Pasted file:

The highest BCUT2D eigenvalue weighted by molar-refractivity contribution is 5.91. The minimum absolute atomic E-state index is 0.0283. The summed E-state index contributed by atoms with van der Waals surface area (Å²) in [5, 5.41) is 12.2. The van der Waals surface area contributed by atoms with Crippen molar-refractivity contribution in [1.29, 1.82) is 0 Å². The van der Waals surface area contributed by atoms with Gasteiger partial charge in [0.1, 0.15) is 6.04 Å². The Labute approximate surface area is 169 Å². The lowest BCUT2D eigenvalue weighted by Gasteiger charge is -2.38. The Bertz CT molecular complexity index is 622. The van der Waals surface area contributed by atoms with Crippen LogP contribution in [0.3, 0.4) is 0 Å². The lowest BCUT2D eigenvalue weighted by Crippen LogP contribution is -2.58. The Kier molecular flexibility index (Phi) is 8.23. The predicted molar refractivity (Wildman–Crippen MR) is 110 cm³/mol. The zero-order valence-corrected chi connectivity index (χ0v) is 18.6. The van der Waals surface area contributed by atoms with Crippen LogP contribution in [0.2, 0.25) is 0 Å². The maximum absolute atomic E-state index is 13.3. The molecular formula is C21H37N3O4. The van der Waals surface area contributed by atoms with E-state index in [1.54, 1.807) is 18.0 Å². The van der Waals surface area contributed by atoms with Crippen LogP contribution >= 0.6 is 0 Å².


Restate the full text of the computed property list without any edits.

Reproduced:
The highest BCUT2D eigenvalue weighted by molar-refractivity contribution is 5.91. The minimum absolute atomic E-state index is 0.0283. The summed E-state index contributed by atoms with van der Waals surface area (Å²) in [5, 5.41) is 12.2. The van der Waals surface area contributed by atoms with Crippen molar-refractivity contribution in [1.29, 1.82) is 0 Å². The van der Waals surface area contributed by atoms with Gasteiger partial charge in [0.1, 0.15) is 6.04 Å². The Labute approximate surface area is 169 Å². The lowest BCUT2D eigenvalue weighted by Gasteiger charge is -2.38. The Bertz CT molecular complexity index is 622. The van der Waals surface area contributed by atoms with Crippen LogP contribution in [0.3, 0.4) is 0 Å². The lowest BCUT2D eigenvalue weighted by Crippen LogP contribution is -2.58. The Kier molecular flexibility index (Phi) is 8.23. The predicted molar refractivity (Wildman–Crippen MR) is 110 cm³/mol. The zero-order valence-corrected chi connectivity index (χ0v) is 18.6. The van der Waals surface area contributed by atoms with Crippen LogP contribution in [0.2, 0.25) is 0 Å². The maximum absolute atomic E-state index is 13.3. The molecular formula is C21H37N3O4. The van der Waals surface area contributed by atoms with E-state index in [1.54, 1.807) is 18.0 Å². The van der Waals surface area contributed by atoms with Crippen LogP contribution >= 0.6 is 0 Å².